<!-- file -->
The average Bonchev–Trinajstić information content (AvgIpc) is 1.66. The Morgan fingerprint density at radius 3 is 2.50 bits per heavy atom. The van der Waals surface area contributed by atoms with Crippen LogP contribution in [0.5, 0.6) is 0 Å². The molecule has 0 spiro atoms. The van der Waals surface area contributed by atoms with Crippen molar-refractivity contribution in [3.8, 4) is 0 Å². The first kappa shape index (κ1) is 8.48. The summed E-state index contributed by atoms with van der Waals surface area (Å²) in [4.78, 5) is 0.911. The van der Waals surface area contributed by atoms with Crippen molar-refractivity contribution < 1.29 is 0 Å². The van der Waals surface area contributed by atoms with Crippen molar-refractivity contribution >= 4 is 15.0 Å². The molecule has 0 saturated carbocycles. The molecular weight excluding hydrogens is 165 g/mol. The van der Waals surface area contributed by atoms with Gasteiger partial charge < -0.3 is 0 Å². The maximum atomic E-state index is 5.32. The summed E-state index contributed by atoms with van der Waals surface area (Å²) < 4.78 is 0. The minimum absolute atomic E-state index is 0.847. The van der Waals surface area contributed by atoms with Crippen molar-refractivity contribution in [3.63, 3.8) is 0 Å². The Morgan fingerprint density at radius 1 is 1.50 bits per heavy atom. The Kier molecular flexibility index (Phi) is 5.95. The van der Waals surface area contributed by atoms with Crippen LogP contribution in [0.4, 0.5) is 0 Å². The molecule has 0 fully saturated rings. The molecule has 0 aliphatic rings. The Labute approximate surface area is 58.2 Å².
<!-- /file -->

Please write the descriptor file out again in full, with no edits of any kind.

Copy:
The average Bonchev–Trinajstić information content (AvgIpc) is 1.66. The Morgan fingerprint density at radius 3 is 2.50 bits per heavy atom. The van der Waals surface area contributed by atoms with Crippen LogP contribution in [0.5, 0.6) is 0 Å². The molecule has 0 spiro atoms. The van der Waals surface area contributed by atoms with Crippen molar-refractivity contribution in [3.8, 4) is 0 Å². The first kappa shape index (κ1) is 8.48. The summed E-state index contributed by atoms with van der Waals surface area (Å²) in [4.78, 5) is 0.911. The van der Waals surface area contributed by atoms with Crippen molar-refractivity contribution < 1.29 is 0 Å². The van der Waals surface area contributed by atoms with Crippen molar-refractivity contribution >= 4 is 15.0 Å². The molecule has 0 saturated carbocycles. The molecular weight excluding hydrogens is 165 g/mol. The van der Waals surface area contributed by atoms with Gasteiger partial charge < -0.3 is 0 Å². The maximum atomic E-state index is 5.32. The summed E-state index contributed by atoms with van der Waals surface area (Å²) < 4.78 is 0. The minimum absolute atomic E-state index is 0.847. The van der Waals surface area contributed by atoms with Crippen molar-refractivity contribution in [3.63, 3.8) is 0 Å². The Morgan fingerprint density at radius 1 is 1.50 bits per heavy atom. The Kier molecular flexibility index (Phi) is 5.95. The van der Waals surface area contributed by atoms with Crippen LogP contribution in [0.4, 0.5) is 0 Å². The molecule has 0 fully saturated rings. The molecule has 0 aliphatic rings. The Labute approximate surface area is 58.2 Å².